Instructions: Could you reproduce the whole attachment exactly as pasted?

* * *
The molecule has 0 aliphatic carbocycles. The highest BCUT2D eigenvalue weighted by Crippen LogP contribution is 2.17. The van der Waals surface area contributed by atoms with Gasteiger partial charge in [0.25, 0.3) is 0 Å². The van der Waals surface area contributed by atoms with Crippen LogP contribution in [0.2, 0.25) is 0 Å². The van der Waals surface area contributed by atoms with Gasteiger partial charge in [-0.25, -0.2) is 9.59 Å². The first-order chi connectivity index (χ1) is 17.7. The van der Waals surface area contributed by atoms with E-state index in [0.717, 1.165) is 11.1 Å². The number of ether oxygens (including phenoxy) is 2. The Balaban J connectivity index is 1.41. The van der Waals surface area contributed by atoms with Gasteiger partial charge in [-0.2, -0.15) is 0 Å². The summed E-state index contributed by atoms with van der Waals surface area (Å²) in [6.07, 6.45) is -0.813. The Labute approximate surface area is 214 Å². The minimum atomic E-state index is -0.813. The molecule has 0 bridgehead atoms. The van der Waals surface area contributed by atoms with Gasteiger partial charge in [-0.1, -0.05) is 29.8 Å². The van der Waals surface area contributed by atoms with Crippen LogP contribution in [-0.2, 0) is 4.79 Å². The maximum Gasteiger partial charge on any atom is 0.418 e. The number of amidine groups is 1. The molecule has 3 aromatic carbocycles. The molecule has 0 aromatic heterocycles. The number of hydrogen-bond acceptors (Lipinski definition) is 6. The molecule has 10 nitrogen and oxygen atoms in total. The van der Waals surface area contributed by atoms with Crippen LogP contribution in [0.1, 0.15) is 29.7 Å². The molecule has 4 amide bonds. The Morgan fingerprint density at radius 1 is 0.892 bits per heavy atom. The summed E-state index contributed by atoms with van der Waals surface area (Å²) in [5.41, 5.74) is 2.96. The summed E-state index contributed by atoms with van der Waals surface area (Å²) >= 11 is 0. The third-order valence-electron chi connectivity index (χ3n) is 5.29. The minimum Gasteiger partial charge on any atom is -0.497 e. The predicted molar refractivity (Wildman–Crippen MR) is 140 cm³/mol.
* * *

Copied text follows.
The molecule has 0 aliphatic carbocycles. The highest BCUT2D eigenvalue weighted by Crippen LogP contribution is 2.17. The van der Waals surface area contributed by atoms with Gasteiger partial charge in [0.25, 0.3) is 0 Å². The van der Waals surface area contributed by atoms with Crippen LogP contribution in [0.2, 0.25) is 0 Å². The van der Waals surface area contributed by atoms with Gasteiger partial charge in [-0.25, -0.2) is 9.59 Å². The first-order chi connectivity index (χ1) is 17.7. The van der Waals surface area contributed by atoms with E-state index in [0.717, 1.165) is 11.1 Å². The number of ether oxygens (including phenoxy) is 2. The Balaban J connectivity index is 1.41. The van der Waals surface area contributed by atoms with Gasteiger partial charge in [-0.2, -0.15) is 0 Å². The summed E-state index contributed by atoms with van der Waals surface area (Å²) in [6.07, 6.45) is -0.813. The Labute approximate surface area is 214 Å². The minimum atomic E-state index is -0.813. The molecule has 0 bridgehead atoms. The van der Waals surface area contributed by atoms with Gasteiger partial charge in [-0.1, -0.05) is 29.8 Å². The van der Waals surface area contributed by atoms with Crippen LogP contribution in [-0.2, 0) is 4.79 Å². The maximum Gasteiger partial charge on any atom is 0.418 e. The number of amidine groups is 1. The molecule has 3 aromatic carbocycles. The molecule has 0 aromatic heterocycles. The number of hydrogen-bond acceptors (Lipinski definition) is 6. The molecule has 10 nitrogen and oxygen atoms in total. The van der Waals surface area contributed by atoms with Crippen LogP contribution in [0.1, 0.15) is 29.7 Å². The molecule has 4 amide bonds. The Morgan fingerprint density at radius 1 is 0.892 bits per heavy atom. The summed E-state index contributed by atoms with van der Waals surface area (Å²) in [5.41, 5.74) is 2.96. The summed E-state index contributed by atoms with van der Waals surface area (Å²) >= 11 is 0. The third-order valence-electron chi connectivity index (χ3n) is 5.29. The minimum Gasteiger partial charge on any atom is -0.497 e. The predicted molar refractivity (Wildman–Crippen MR) is 140 cm³/mol.